A 100-year-old church which survived a bid to demolish it after closing due to dwindling congregations has been sold.

The historic New Church, in Maldon Road, Colchester, is officially off the market after being put up for sale with property firm Stanfords.

In March 2023, the Gazette reported that religious leaders at the church had seen their proposal to demolish the building to make way for three homes rejected.

The reason behind the proposal was the declining number of people attending the church and some members chosing to worship through video conferences online.

Church - Colchester New ChurchChurch - Colchester New Church (Image: Newsquest)

The planning application said there were few social events held in the church due to its small membership and lack of volunteers.

The planning proposal was turned down by Colchester Council planning committee which said the loss of an asset which provides a space for activities would be a blow for the community.

New Church opened in August 1924.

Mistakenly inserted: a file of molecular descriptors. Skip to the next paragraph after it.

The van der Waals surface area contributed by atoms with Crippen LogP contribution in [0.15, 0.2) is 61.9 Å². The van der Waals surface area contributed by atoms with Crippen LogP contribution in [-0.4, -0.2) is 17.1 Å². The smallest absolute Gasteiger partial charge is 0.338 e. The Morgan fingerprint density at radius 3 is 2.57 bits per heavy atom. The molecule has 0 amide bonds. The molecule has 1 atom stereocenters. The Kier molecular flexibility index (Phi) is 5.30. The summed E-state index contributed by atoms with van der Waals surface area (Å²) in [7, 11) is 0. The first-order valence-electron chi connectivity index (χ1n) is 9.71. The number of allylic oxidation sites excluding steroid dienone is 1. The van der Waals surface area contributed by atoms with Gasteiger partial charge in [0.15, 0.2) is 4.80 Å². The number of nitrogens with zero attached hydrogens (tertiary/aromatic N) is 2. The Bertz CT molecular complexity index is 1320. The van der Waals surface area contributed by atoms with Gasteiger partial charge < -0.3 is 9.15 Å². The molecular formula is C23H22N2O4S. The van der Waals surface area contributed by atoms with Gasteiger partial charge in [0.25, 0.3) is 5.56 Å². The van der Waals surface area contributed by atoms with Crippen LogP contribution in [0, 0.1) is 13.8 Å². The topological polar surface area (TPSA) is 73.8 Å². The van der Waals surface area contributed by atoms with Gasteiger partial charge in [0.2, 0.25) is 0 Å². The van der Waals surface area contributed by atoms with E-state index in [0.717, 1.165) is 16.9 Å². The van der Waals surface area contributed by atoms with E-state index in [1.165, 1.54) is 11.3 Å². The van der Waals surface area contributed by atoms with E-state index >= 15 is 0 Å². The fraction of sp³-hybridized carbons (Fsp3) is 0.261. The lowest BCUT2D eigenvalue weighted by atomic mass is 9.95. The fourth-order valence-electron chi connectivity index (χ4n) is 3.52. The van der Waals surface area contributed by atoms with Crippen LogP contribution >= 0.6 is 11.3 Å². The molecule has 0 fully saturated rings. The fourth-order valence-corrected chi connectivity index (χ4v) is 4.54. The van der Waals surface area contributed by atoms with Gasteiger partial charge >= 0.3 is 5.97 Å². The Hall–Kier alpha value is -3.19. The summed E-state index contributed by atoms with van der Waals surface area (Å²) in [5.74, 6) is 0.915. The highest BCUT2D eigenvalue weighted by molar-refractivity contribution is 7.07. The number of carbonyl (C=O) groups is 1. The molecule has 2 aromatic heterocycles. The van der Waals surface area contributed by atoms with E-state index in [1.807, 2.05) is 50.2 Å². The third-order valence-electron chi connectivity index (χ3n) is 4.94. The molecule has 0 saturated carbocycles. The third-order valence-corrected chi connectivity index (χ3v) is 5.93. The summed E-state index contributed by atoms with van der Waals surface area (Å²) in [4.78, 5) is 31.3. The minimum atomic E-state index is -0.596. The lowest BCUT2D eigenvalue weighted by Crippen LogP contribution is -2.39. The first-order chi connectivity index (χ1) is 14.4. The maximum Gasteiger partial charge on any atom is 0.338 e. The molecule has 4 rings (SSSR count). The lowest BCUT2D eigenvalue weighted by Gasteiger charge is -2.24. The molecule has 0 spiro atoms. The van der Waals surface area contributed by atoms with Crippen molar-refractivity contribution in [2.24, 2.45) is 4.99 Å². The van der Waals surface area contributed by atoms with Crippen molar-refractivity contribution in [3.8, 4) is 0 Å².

Many trustees serving on the executive committee are aged in their 70s.

According to Rightmove, the site was looking for offers in excess of £495,000.

Signage - the Stanford sign in Maldon RoadSignage - the Stanford sign in Maldon Road (Image: Newsquest)

The detached 2,700 sq ft building is on a plot of almost half an acre.

Stanfords has now taken the church off Rightmove.

The 'For sale' sign outside the building now says 'Sold subject to contract'.

New Town and Christ Church ward councillor Sam McLean was proud of the community asset and shared his reaction to the church being sold.

2023 - an image of Councillor Sam McLean outside the church2023 - an image of Councillor Sam McLean outside the church (Image: Sam Mclean)

He said: "The New Church is an asset there for community use and I think it should remain so.

"I am against developing the church into poor quality housing.

"It depends if the buyers will respect the community they have bought in to.

"I think throughout our lives we've all seen monstrous developments that have harmed communities, harming the spirit and the aesthetics."